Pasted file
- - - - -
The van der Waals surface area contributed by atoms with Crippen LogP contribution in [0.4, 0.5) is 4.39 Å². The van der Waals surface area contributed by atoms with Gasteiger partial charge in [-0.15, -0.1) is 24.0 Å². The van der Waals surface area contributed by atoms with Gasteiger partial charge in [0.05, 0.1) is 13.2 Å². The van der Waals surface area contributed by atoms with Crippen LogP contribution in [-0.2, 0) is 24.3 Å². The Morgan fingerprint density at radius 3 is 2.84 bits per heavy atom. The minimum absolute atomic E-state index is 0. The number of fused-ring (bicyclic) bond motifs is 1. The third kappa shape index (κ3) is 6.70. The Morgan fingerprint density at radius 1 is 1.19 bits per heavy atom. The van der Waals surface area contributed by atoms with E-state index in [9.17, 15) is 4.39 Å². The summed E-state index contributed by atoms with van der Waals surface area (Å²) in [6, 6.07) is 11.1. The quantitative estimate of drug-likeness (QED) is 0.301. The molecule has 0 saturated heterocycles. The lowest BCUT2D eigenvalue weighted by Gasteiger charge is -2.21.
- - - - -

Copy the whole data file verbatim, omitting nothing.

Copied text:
The van der Waals surface area contributed by atoms with Crippen LogP contribution in [0.4, 0.5) is 4.39 Å². The van der Waals surface area contributed by atoms with Gasteiger partial charge in [-0.15, -0.1) is 24.0 Å². The van der Waals surface area contributed by atoms with Gasteiger partial charge in [0.05, 0.1) is 13.2 Å². The van der Waals surface area contributed by atoms with Crippen LogP contribution in [-0.2, 0) is 24.3 Å². The Morgan fingerprint density at radius 3 is 2.84 bits per heavy atom. The minimum absolute atomic E-state index is 0. The number of fused-ring (bicyclic) bond motifs is 1. The third kappa shape index (κ3) is 6.70. The Morgan fingerprint density at radius 1 is 1.19 bits per heavy atom. The van der Waals surface area contributed by atoms with E-state index in [9.17, 15) is 4.39 Å². The summed E-state index contributed by atoms with van der Waals surface area (Å²) in [6, 6.07) is 11.1. The quantitative estimate of drug-likeness (QED) is 0.301. The molecule has 0 saturated heterocycles. The lowest BCUT2D eigenvalue weighted by Gasteiger charge is -2.21.